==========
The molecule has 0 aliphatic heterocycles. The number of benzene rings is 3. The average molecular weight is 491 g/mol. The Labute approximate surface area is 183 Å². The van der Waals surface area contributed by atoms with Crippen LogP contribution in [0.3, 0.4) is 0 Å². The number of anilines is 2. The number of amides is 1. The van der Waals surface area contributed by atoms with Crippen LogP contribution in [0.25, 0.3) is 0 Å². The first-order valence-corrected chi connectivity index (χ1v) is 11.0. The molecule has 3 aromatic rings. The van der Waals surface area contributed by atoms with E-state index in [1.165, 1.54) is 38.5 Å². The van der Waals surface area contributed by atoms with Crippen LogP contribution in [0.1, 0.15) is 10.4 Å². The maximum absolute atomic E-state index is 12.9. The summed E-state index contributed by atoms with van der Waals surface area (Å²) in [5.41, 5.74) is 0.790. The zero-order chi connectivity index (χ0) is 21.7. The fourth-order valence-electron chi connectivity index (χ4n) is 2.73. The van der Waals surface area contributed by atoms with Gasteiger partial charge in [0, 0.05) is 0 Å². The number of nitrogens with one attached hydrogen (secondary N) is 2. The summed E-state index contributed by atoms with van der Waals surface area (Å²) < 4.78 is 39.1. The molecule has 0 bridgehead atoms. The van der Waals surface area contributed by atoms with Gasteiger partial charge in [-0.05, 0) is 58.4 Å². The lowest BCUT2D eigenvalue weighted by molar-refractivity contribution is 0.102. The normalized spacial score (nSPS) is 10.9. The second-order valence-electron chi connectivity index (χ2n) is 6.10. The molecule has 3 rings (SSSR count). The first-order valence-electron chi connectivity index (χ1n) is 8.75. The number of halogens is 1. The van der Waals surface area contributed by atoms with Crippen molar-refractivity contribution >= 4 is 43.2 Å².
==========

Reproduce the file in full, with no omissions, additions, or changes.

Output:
The molecule has 0 aliphatic heterocycles. The number of benzene rings is 3. The average molecular weight is 491 g/mol. The Labute approximate surface area is 183 Å². The van der Waals surface area contributed by atoms with Crippen LogP contribution in [0.3, 0.4) is 0 Å². The number of anilines is 2. The number of amides is 1. The van der Waals surface area contributed by atoms with Crippen LogP contribution in [0.25, 0.3) is 0 Å². The first-order valence-corrected chi connectivity index (χ1v) is 11.0. The molecule has 3 aromatic rings. The van der Waals surface area contributed by atoms with E-state index in [1.165, 1.54) is 38.5 Å². The van der Waals surface area contributed by atoms with Crippen LogP contribution in [0.1, 0.15) is 10.4 Å². The maximum absolute atomic E-state index is 12.9. The summed E-state index contributed by atoms with van der Waals surface area (Å²) in [5.41, 5.74) is 0.790. The zero-order chi connectivity index (χ0) is 21.7. The fourth-order valence-electron chi connectivity index (χ4n) is 2.73. The van der Waals surface area contributed by atoms with Gasteiger partial charge in [0, 0.05) is 0 Å². The number of nitrogens with one attached hydrogen (secondary N) is 2. The summed E-state index contributed by atoms with van der Waals surface area (Å²) < 4.78 is 39.1. The molecule has 0 bridgehead atoms. The van der Waals surface area contributed by atoms with Gasteiger partial charge in [-0.05, 0) is 58.4 Å². The lowest BCUT2D eigenvalue weighted by molar-refractivity contribution is 0.102. The normalized spacial score (nSPS) is 10.9. The second-order valence-electron chi connectivity index (χ2n) is 6.10. The molecule has 3 rings (SSSR count). The first-order valence-electron chi connectivity index (χ1n) is 8.75. The number of halogens is 1. The van der Waals surface area contributed by atoms with Crippen molar-refractivity contribution >= 4 is 43.2 Å².